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Backpacking, Sunshine, and New Gear in the North Cascades

Summer is always a great time for exploration and adventure. Unfortunately, many people have the same idea and that leads to crowded destinations. I’ve been spending a lot of time near Mount Ranier but usually the least crowded places are the ones furthest away, so I decided to look further.

For this, I decided to take a 4 day trip to Mt. Baker-Snoqualmie National Forest which is north of North Cascades National Park and just south of Canada. The 542 heads all the way up to the Mt. Baker Ski Area and during the summer months you can drive up over 5000′ elevation to Artist Point. This part of the park has snow almost year round and is only open for a few short summer months.

The first night we stayed at Silver Fir campground. It’s along the highway and closest camp ground to Artist Point. We arrived late in the afternoon so decided to spend sunset at Artist Point on the Huntoon Point trail. It’s a light and easy stroll but gives great panoramic views of Mt. Shuksan, Table Mountain, as well as Mt. Baker.

I brought my new camera body (Sony A7R III) for this trip, but also brought along the A7R II. I kept the 16-35 on the III and used the 70-200 on the II. It was nice not having to change lenses. I definitely noticed a difference in the user experience of the two bodies. The III feels more refined and robust, although the II still feels great and delivers uncompromising results.

Read more about the gear in my recent post about all my camera gear.

The next day we were headed to Lake Ann. It’s a moderate 10~ mile hike with around 2400 elevation but boy was it hot! Washington was in the middle of a ‘heat wave’ week and temperatures under the sun were close to 100F. We were overnight backpacking to the lake and all the weight was not kind to me. I ditched the second body at the trailhead and decided to just bring a single body, 16-35mm, tripod, filters, and all the other essential backpacking gear.

I don’t think I’ll compromise on the camera gear but I will rethink some of my backpacking gear for future trips. A lighter tent would be a good start.

The trail quickly descends through a light, but shaded forest. Most of the streams on the descent had already dried up, but as we got down to the meadow, we could see and hear water flowing from other sides of the meadow. You quickly get glimpses of the meadows below – wildflowers were in full bloom and the meadows were still lush. I would imagine in a few weeks when the snow is gone, that this will mostly dry up though.

The meadows go by pretty quickly and soon the ascent to Lake Ann begins. There’s plenty of photo opportunity on the way (if you can bear the overbearing heat). There’s panoramic views of Mount Baker and the surrounding mountains. Looking back we could see the forest and meadows we crossed. Due to the heat, we kept most of our photography to what our cellphones would allow. On a cooler day I would have loved to spend some time shooting and exploring the area around.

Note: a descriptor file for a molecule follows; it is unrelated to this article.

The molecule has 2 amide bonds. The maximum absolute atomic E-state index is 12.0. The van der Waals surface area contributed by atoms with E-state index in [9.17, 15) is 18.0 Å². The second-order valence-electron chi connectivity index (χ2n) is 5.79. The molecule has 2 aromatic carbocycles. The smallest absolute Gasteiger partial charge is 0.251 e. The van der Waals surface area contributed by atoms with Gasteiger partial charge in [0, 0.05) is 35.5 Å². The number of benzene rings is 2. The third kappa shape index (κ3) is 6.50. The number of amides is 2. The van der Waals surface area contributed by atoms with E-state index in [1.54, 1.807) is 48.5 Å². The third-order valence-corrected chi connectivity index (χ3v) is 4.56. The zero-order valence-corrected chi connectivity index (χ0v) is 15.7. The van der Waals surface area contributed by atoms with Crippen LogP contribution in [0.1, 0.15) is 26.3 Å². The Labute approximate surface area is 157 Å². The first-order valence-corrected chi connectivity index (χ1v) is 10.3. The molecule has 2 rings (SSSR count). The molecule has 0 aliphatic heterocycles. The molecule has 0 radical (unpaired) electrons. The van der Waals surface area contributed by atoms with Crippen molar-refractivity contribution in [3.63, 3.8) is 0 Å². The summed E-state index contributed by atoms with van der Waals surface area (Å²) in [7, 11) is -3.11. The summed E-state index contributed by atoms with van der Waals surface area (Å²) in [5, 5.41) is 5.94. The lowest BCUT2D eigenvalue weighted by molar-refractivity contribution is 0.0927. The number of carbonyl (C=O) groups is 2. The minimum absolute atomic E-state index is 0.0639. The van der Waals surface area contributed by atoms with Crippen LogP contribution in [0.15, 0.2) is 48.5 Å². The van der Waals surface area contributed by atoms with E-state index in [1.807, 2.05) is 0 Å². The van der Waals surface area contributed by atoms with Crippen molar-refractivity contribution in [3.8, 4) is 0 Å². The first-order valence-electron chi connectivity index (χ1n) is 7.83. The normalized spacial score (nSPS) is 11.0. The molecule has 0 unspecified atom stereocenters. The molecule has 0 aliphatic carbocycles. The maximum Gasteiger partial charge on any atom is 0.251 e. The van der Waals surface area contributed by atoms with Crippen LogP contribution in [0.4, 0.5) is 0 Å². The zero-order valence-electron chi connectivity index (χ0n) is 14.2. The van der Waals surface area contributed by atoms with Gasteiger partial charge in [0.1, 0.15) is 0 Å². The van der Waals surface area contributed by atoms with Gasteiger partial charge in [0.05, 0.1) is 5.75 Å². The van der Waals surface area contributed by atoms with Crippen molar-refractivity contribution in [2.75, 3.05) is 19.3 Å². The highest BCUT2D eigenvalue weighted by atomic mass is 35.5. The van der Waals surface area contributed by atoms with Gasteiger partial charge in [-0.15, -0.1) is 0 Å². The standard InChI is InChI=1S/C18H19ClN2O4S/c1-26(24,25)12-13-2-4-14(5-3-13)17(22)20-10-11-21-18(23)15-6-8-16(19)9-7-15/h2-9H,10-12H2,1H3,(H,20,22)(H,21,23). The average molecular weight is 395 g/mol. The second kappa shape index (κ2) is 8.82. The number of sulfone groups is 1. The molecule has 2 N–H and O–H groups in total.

Baker in the distance
Taking a break well deserved break in the shade

Since most of the trail is exposed, I would recommend plenty of sunscreen, sunglasses, and definitely a hat and long sleeves. It’s easy to forget to drink water as well, so pack enough to keep cool.

I wouldn’t worry too much about overnight water, there’s a lake (hence the name) and plenty of streams along the way to keep your reserves topped off. I counted only 3 or 4 shaded areas on the way up, so be sure to take advantage of them to help cool off and catch your breath.

Other than the heat, the ascent isn’t too bad. There’s some loose rock, some small snowfields and stream crossings, but nothing the average hiker wouldn’t be able to handle. I brought traction and never had to use them. Trekking poles were definitely helpful though. After the ascent up the saddle, you’ll peer over and be looking over Lake Ann. It was mostly frozen when we arrived, but boy was it beautiful. Mt. Shuksan looms right over the lake and you get a great view into the glacier and the hundreds of falls that stem from it.

You’ll periodically hear small chunks of ice and rock breaking off the glacier that rumble off the side of the mountain.

There were plenty of campsites available and we were the only ones at the lake that day. We choose the one at the end of the trail. I think this one has the best views and gets some good shade as well. It’s also a great location to access the lake for sunset and sunrise.

That morning, I captured one of my favorite images of the year.

The lake was so calm and the morning was so quiet. There were a few clouds in the sky that just made excellent colors as the sun came up. I’m really happy with how it turned out, but let me know your thoughts below!

Sony A7R III with 16-35 F4 @ 18mm

After that, it was time to head home.

I can say I really enjoyed this trip. I didn’t take too many images but the few that I did turned out great. I’ll have to leave it for a follow up post to talk about the equipment and gear I used on the trip. I have some thoughts on how to better transport all this camera equipment – definitely not fun to carry too much stuff!

There’s a few more shots from the lake sunrise and sunset that I have to share, but I’ll save that for another time!



Hey there, I’m Jon! I love landscape photography which is why I travel all the time! On my blog I’ll share all the best spots for epic sunsets and sunrises as well as some photography tips and tricks. I also have a interest in game design so you’ll find the occasional post about that too. Thanks for visiting!

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I’ve always gone too late in the summer to see the lake like this, I thought the trail would be snow covered until later. Beautiful capture!